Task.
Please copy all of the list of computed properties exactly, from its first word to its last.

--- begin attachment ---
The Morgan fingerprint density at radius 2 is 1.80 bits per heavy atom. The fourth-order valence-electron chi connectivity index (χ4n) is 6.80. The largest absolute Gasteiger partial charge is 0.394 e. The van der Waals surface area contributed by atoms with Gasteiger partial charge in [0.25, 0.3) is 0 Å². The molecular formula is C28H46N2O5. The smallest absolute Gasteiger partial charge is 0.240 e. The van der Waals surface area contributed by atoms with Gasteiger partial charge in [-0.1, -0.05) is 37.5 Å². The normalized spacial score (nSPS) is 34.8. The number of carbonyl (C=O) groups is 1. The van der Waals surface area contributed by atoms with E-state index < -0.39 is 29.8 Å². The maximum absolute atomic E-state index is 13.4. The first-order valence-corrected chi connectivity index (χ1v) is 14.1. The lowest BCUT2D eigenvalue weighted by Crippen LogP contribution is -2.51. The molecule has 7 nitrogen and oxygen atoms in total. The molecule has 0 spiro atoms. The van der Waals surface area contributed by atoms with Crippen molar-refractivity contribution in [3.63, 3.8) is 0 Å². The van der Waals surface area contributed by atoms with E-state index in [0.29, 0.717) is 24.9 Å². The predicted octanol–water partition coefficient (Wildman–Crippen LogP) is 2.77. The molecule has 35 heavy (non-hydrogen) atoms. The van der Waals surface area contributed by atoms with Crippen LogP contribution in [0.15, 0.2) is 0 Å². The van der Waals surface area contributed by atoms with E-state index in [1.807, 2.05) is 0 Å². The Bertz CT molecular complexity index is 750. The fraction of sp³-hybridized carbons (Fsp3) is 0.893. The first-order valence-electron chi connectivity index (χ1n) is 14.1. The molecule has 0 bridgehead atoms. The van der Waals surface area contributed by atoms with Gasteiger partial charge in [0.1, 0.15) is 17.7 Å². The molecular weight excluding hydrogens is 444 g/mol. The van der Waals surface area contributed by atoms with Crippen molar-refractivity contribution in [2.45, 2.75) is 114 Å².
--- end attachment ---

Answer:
The Morgan fingerprint density at radius 2 is 1.80 bits per heavy atom. The fourth-order valence-electron chi connectivity index (χ4n) is 6.80. The largest absolute Gasteiger partial charge is 0.394 e. The van der Waals surface area contributed by atoms with Gasteiger partial charge in [0.25, 0.3) is 0 Å². The molecular formula is C28H46N2O5. The smallest absolute Gasteiger partial charge is 0.240 e. The van der Waals surface area contributed by atoms with Gasteiger partial charge in [-0.1, -0.05) is 37.5 Å². The normalized spacial score (nSPS) is 34.8. The number of carbonyl (C=O) groups is 1. The van der Waals surface area contributed by atoms with E-state index < -0.39 is 29.8 Å². The maximum absolute atomic E-state index is 13.4. The first-order valence-corrected chi connectivity index (χ1v) is 14.1. The lowest BCUT2D eigenvalue weighted by Crippen LogP contribution is -2.51. The molecule has 7 nitrogen and oxygen atoms in total. The molecule has 0 spiro atoms. The van der Waals surface area contributed by atoms with Crippen molar-refractivity contribution in [3.63, 3.8) is 0 Å². The van der Waals surface area contributed by atoms with E-state index in [0.29, 0.717) is 24.9 Å². The predicted octanol–water partition coefficient (Wildman–Crippen LogP) is 2.77. The molecule has 35 heavy (non-hydrogen) atoms. The van der Waals surface area contributed by atoms with Crippen LogP contribution in [0.15, 0.2) is 0 Å². The van der Waals surface area contributed by atoms with E-state index in [1.807, 2.05) is 0 Å². The Bertz CT molecular complexity index is 750. The fraction of sp³-hybridized carbons (Fsp3) is 0.893. The first-order valence-electron chi connectivity index (χ1n) is 14.1. The molecule has 0 bridgehead atoms. The van der Waals surface area contributed by atoms with Gasteiger partial charge in [0.1, 0.15) is 17.7 Å². The molecular weight excluding hydrogens is 444 g/mol. The van der Waals surface area contributed by atoms with Crippen molar-refractivity contribution in [2.45, 2.75) is 114 Å².